Avalanche terrain map on the watch
It would be useful to me to have avalanche terrain maps directly on the watch, in the same way we can already choose between High contrast, Outdoor and Dark map “themes”.
For the curious, here is what these maps look like in the app: https://www.suunto.com/en-nl/sports/News-Articles-container-page/how-to-use-avalanche-terrain-maps/
keep in mind that on risk level 3 and higher you need to zoom out quite far to see the slopes above you, too and then map details are reduced.
I will try POI for the next planning for key sections
@tuxella While I might like this and all of my skiing is backcountry, I am not sure how useful this would be. I plan my trips on either a tablet or computer and use my phone, which seems a little small sometimes when out skiing. I do not think on the watch screen it would be as helpful or useful as the screen is simply too small to see critical terrain features.
@freeheeler Our snowpack here in Colorado is very different than the Alps and due to a lot of factors, CAT here would not be very effective. I have taken three levels of Avalanche Courses here in the US and there is no map that could provide what you are describing. Our primary danger are slab avalanches that break at the ground and can be remotely triggered. These have killed Avalanche experts and a few years ago killed the majority of students in an avalanche safety class.
our biggest problems are slabs, too. since switzerland isn’t that big, I assume the analytics could be taken for a pattern?
no clue at all, I guess someone knows better than me
@freeheeler Yes for sure.
The way I imagine using these maps on the watch is more as a way of giving more context than just the track: I don’t plan each upside turn in advance, so seeing on the watch that one side of the face is steeper will help me remember why I chose the other side.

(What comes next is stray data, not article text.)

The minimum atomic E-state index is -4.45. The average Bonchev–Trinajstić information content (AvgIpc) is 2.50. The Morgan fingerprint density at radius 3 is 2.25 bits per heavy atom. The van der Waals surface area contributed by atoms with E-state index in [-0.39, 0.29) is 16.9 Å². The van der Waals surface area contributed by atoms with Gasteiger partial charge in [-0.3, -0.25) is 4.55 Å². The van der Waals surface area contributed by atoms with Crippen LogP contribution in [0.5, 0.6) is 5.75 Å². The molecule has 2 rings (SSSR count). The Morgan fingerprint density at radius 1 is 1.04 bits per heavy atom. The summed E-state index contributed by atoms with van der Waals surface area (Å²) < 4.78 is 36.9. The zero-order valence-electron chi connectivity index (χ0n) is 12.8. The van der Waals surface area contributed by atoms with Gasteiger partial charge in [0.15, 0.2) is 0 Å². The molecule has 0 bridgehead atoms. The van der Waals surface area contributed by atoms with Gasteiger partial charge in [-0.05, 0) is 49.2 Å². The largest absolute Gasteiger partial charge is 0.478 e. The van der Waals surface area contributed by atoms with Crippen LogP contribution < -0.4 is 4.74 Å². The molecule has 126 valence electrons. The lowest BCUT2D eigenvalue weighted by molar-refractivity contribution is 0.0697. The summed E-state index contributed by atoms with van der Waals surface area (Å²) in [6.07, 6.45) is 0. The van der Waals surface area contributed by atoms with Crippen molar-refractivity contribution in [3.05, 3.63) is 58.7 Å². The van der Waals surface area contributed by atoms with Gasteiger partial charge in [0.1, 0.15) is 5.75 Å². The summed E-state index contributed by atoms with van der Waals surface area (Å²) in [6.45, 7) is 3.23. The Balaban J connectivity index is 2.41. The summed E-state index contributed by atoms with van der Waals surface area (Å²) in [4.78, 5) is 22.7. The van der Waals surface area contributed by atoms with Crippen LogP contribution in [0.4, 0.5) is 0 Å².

Don’t know if it would be possible, guess it might depend if this information is written into the maps but it would be great from a safety aspect if there was potential for a few different alarms to be added alongside the storm alarm?
For example I often run in areas that are prone to frequent rockfall or land/scree slips, sometimes I don’t realise or find that out until after the run. Would be very beneficial to be alerted to this before you head out into a potentially risky area. Just a thought
I agree with @Brad_Olwin , I don’t think these kind of maps fits to the watch. It’s to late to check the slope when you are on the tour, it is more important to plan the route before you start and then you’ll do it proper on a PC or a tablet. When out there I am using map data from the norwegian mapping authorities which are pretty precise. These data are even more precise than the slope data in SA. Data quality is critical concerning avalanche risk and you always should use the best data you can get.
check out this. I think you can’t visualize the details on the watch
we plan our tours with Werner Munter’s 3x3:
evaluate during planning
when arriving at the start
when approaching each slope
last winter we’ve frequently heard the warning sounds when stepping on an untouched surface, even it was only on risk level 2 officially. so we knew the forecast was too optimistic and we avoided the steep parts and channels.
when we came back to the hotel, someone told us they had to dig out 2 friends in a 40° slope. fortunately they survived unharmed!
@freeheeler I have been on two avalanche hazard courses, a basic and a advanced. Really fun with some snow nerding And I love reading about avalanches, there is something fascinating with it. Both the courses and reading helps med to do my own decisions supported by the avalanche forecast. Munter is a classic and really good! “Staying alive in avalanche terrain” is another classic. And there is a lot norwegian literature about that.